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Each of PECs 100 a, 100 b are preferably fully electrically and mechanically isolated from one another, with the exception of limited lateral cross-coupling to provide braking control, whether regenerative or frictional, to assist in speed and steering control, as explained, infra. Each PEC 100 includes the following component parts. Three inverters, one AC traction motor inverter 104, preferably rated to at least 300 kW; one AC steering motor inverter 106, preferably rated to at least 110 kW; one AC coolant pump motor inverter 108, preferably rated to at least 5 kW. The PEC 100 includes one independent and isolated high-voltage DC-Link filter, preferably rated to at least 200 kW continuous operation and 300 kW 5-minute operation, intermittent EMI filter 102 compliant with MIL-STD-461 high-voltage bus regulation requirements. The PEC 100 includes Modular Power Management (MPM) Circuit Card Assemblies (CCAs) as follows. One Bias Motor Power Supply (MPS) 110 provides distributed isolated bias power to all PEC CCAs from the from the vehicle 28 VDC power source (i.e., low voltage connection 22). Modular Power Controllers (MPC) 112 provide dual redundant CAN communication I/O, MGV-to-TDS system logic interface control software and firmware; space vector control of AC Traction Motor (ACTM) 302; space vector control of AC Steering Motor (ACSM) 304; variable speed control of AC Pump Motor (ACPM) 206; Built-In-Test (BIT) functionality, diagnostic & prognostic functions based in part on BIT data; actuation of range shift and service brake. Each of nine gate drive Modular Power Trains (MPTs) 114, i.e., one MPT per phase for each of three three-phase inverter output legs, provides isolated high voltage interface and gate drive functions, as well as Analog-to-Digital feedback on current, voltage, temperature and other sensor interfaces for each motor phase leg. Integrated Gate Bi-polar Transistors (IGBT) used in the preferred embodiment of the PEC 100 employ cold-plate heat transfer using vehicle PGW coolant as the working fluid. The foregoing components of PEC 100 are interfaced via bus work 116 and 600 volt nominal DC-link capacitors.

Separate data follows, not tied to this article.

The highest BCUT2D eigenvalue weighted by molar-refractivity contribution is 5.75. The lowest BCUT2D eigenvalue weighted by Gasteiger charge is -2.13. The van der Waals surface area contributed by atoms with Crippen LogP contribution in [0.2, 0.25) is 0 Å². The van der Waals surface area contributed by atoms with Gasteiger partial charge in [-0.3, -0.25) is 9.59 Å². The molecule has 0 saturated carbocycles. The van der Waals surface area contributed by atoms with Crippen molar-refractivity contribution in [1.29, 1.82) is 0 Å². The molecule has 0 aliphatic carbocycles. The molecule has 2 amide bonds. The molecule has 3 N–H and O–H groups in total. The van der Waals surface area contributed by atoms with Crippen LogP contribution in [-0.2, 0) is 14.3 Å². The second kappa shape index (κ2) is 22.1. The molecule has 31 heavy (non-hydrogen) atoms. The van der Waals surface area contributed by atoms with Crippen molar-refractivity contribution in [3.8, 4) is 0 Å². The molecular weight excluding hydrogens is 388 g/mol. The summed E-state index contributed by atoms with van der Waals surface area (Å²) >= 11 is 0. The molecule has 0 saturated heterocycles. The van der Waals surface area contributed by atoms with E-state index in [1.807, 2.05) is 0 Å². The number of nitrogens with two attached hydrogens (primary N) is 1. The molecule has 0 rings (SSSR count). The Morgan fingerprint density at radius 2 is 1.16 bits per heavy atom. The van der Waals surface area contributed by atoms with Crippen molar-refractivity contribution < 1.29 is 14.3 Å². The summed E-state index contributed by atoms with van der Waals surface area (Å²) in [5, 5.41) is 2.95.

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As described in the exemplary embodiment, each ACTM can maintain up to 500 kW regenerative braking for 3-5 minutes, limited only by the thermal time constant of the EMI filter in the associated PEC 100. Preferably, regenerative power of up to 350 kW is continuously available.
Preferred embodiments of ACTM 302 and ACSM 304 operate at a rated 12,000 RPM, providing optimal power density, performance and efficiency. With two MHAs 200 a, 200 b, the semi-independent ACTMs 202 are able to provide half propulsion power with one ACTM 302 failed. Each ACTM 302 is independently coupled to the TDS cross-shaft through a RGSG 400. Each ACSM 304 is coupled onto a common input shaft to the SGA 200. In a similar fashion to ACTMs 202, two independent ACSMs 204 provide at least half steer performance when one ACSM 304 is failed. Additionally, adequate steering performance remains available with both ACSMs 204 failed, since each ACTM 302 may be operated independently. Approximately half drive performance remains even with one ACTM 302 and one ACSM 304 failed.